The raccoon is the largest member of the Procyon family found naturally in north American and Canada, however they have rapidly spread throughout Europe and are now classed an invasive species because of their impact on native ecosystems. Three of the raccoon’s most distinctive features are its extremely dexterous front paws, its facial mask, and its ringed tail.
Raccoons are highly adaptive and intelligent animals, naturally inhabiting forests. They have now become urbanised, however, living very close to humans; they are also found in coastal areas, rocky outcrops and scrubland. They have become widely renowned as pests due to their tendencies to go through human rubbish and break in to homes for food. In America they can carry the rabies virus so are often trapped or hunted, leading to a wild lifespan average of only 1-3 years.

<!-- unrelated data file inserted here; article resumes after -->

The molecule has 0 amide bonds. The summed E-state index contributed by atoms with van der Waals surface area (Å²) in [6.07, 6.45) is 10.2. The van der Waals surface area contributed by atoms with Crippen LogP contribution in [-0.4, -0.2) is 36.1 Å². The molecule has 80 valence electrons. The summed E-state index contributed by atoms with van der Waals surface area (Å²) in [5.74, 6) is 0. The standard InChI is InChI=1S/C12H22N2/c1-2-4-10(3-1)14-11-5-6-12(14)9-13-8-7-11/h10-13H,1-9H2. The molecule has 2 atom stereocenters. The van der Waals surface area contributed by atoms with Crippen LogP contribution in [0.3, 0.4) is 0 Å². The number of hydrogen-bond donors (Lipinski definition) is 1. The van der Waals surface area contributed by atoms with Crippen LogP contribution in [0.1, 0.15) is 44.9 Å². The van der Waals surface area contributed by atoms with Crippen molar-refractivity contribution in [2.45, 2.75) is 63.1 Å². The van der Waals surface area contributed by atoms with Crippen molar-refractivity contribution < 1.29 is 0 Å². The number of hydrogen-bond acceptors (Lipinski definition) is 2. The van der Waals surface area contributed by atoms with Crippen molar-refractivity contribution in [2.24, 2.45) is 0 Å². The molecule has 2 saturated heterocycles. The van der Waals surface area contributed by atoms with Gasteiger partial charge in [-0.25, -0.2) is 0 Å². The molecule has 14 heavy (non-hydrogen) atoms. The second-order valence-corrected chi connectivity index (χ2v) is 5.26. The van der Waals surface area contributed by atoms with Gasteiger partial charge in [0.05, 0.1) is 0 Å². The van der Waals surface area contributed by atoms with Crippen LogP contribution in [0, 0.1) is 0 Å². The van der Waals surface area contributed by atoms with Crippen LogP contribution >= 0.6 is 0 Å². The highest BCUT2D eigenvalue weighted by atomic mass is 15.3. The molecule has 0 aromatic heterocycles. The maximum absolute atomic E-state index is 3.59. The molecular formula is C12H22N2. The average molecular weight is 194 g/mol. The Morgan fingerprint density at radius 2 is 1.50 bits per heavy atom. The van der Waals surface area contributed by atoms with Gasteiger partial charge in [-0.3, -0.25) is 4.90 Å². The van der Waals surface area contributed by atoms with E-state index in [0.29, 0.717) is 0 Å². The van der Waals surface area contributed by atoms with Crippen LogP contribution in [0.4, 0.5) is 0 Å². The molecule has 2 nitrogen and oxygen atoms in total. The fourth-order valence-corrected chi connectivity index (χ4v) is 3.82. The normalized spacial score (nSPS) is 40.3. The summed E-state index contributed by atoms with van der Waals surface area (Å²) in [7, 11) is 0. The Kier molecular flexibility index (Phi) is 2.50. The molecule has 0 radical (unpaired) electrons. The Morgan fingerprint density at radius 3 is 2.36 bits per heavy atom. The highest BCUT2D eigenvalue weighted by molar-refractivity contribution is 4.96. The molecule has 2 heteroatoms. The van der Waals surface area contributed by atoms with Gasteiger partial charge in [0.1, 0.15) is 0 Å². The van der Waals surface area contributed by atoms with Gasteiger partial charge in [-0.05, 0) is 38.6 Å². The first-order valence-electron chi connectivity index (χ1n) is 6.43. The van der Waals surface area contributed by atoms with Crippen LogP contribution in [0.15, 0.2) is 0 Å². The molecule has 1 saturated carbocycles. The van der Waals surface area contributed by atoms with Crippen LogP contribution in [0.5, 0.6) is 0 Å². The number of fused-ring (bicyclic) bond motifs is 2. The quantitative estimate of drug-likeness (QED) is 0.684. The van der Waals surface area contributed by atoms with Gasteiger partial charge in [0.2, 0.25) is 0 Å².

Their Latin name “lotor” means “the washer” hence them also going by the name of “wash bears”. They are nocturnal and are rarely active during the day, however when in dire need of food, they will venture out during the daytime. Being opportunistic omnivores, they will eat absolutely anything, seeds, berries, nuts, insects, fish, eggs, carrion, small mammals, small birds, molluscs and crustaceans to name a few
North America (invasive in Europe and Asia)
Woodlands and urban environments
1-3 yrs (wild), 10-15 yrs (captive)